Listening to the women’s joyful voices, I began to understand that no matter what life brings, I cannot sever myself from my mother, my blood, my family – regardless of our choices and cyclical distances. My family is the river I am immersed in, float upon, and will swim in forever – for better, and for worse.

But taking part in this communal ritual gave me the spiritual tools to navigate my troubled waters. I’m fortified by the knowledge that the water in my body is forever connected to that sacred ritual, healing stream, and circle of spiritual sisters who gathered to sing of joy, beauty and power by a river in Georgia.

Sometimes, while standing here in my kitchen in San Francisco, I can see the afternoon light slanting golden on Meredith again sitting on the grass as the circle began to wind down, and hear her singing, “I went down to the river to pray…” Her sweet, lone voice is soon joined and buoyed in my memory by the strength of many others.

The circle is the oasis that I carry within my heart and soul and drink deep from to face – and heal – the rapids to come.

A version of this post was originally published on Patheos7/12/12.

Ayesha Mattu is a writer, international development consultant and the editor of Love InshAllah. Her writing has appeared in CNN.com, The Huffington Post, International Museum of Women, and Religion Dispatches. Ayesha is working on a memoir about losing – & finding – faith and love, and blogs occasionally at Rickshaw Diaries.


10 Comments on “I went down to the river to pray”

  1. Ify Okoye says:

    Ayesha, I pray for reconciliation and healing for you and your loved ones. You bring so much positive joy and warmth into the world and our hearts with the candor and sincerity of your words.

  2. What a moving essay, Ayesha. My daughter and I healed twice, first when she was a teen, then ten years later when we grew distant. There is no more primal bond. I’ve gone through a long period when my mother and I didn’t speak. A break with your mom is a hole in your heart like no other, and more common than most think. Thank you for sharing how you found comfort and a way to move forward. I have no doubt you will heal the rift and in sharing your journey help others do the same. Claire Fontaine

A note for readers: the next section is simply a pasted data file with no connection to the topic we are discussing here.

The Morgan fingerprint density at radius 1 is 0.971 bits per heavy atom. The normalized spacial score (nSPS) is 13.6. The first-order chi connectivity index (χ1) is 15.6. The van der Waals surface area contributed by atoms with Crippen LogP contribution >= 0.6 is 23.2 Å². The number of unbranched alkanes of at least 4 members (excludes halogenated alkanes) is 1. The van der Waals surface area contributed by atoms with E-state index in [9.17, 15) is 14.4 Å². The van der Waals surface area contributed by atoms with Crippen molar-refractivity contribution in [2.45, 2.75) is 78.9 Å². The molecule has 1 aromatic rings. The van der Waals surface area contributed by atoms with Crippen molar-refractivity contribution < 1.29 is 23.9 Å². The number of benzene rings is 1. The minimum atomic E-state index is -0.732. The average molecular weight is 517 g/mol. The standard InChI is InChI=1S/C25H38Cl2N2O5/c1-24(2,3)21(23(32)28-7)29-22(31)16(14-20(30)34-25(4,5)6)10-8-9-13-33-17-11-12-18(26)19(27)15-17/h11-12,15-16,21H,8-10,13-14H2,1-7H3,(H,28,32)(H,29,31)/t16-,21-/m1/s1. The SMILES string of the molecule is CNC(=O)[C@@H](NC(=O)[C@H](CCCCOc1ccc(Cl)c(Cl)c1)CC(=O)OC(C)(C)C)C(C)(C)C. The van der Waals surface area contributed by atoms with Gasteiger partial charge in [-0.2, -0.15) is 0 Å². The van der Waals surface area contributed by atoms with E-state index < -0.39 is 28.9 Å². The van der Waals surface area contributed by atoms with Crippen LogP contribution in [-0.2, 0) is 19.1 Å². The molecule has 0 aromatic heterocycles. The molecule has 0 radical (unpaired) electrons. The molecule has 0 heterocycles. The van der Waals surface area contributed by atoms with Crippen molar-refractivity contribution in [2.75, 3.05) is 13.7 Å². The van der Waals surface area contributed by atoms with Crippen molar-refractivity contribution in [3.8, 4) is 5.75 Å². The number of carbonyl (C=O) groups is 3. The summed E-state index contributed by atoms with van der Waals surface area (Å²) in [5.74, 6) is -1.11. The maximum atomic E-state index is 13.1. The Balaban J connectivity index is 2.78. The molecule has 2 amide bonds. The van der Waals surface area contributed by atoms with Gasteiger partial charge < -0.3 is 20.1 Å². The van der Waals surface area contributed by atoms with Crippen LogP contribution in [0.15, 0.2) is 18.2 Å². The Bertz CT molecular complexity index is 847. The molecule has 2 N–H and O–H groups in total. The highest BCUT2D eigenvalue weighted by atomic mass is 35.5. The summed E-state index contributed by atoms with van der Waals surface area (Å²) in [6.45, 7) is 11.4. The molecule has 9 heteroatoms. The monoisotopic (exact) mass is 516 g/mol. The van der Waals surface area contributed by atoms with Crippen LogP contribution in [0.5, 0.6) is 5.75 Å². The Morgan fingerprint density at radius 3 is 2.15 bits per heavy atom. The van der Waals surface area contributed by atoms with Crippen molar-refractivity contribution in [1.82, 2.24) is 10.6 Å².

3. That’s is heartbreaking :(
    May Allah soften your mother\’s heart and bring her back to you.

    As I have learned through painful moments of my own, sometimes those whom you think will never abandon you, will do so – to make you realize that there is only One being who never, ever will.

  4. Anika says:

    My dearest Ayesha,

    I am truly sorry to hear of this loss in your life. May Allah make it easy for you and soften your mom’s heart towards you. May Allah’s noor make it possble for forgiveness and healing to happen soon in your relationship with her. And may Allah continue to bless you so that you can accomplish all that you want and need with what always seems to me an effortless grace that comes so natural to you. You and your family are in my du’as.

    Much love,
    Anika

    Much love,
    Anika

  5. [...] and thrilled to be nominated for 2 awards, Best Female Blog and Best Post (Ayesha Mattu’s, “I went down to the river to pray”). Please don’t forget to cast your vote and show us some love (InshAllah). Thank you for [...]

  6. [...] Crescent Awards results are in: We  won in both categories – Best Female Blog and Best Post – thanks to your amazing [...]

  7. Sarah F. says:

    I am so sorry that you had to be estranged from your mother in this manner. Editing and sharing your story in Love, InshAllah was a very courageous and noble thing; your story is the perfect illustration of how revealing ‘secret love lives’ is not as clean-cut a process as it may seem.

    Although it’s so sad you had to go through this to write this post, I am also glad that it post won the Brass Crescent. This exposure can help shed light on the true extent of the sacrifice that went into Love, InshAllah.

    May you be granted solace and be reconciled with your mother, InshAllah.

  8. [...] We started this blog to provide a space to discuss the issues impacting all of us, no matter what our faith or background – love, relationships, intimacy, and community. We’re thrilled by the stories and posts you’ve shared with us! Your contributions and support led to two Brass Crescent Blog Awards: Best Female Blog and Best Post. [...]

  9. […] The 10th annual Brass Crescent Awards are open for nominations for the best blogs in the Islamosphere! Last year LoveinshAllah.com won for Best Female Blog and Best Post. […]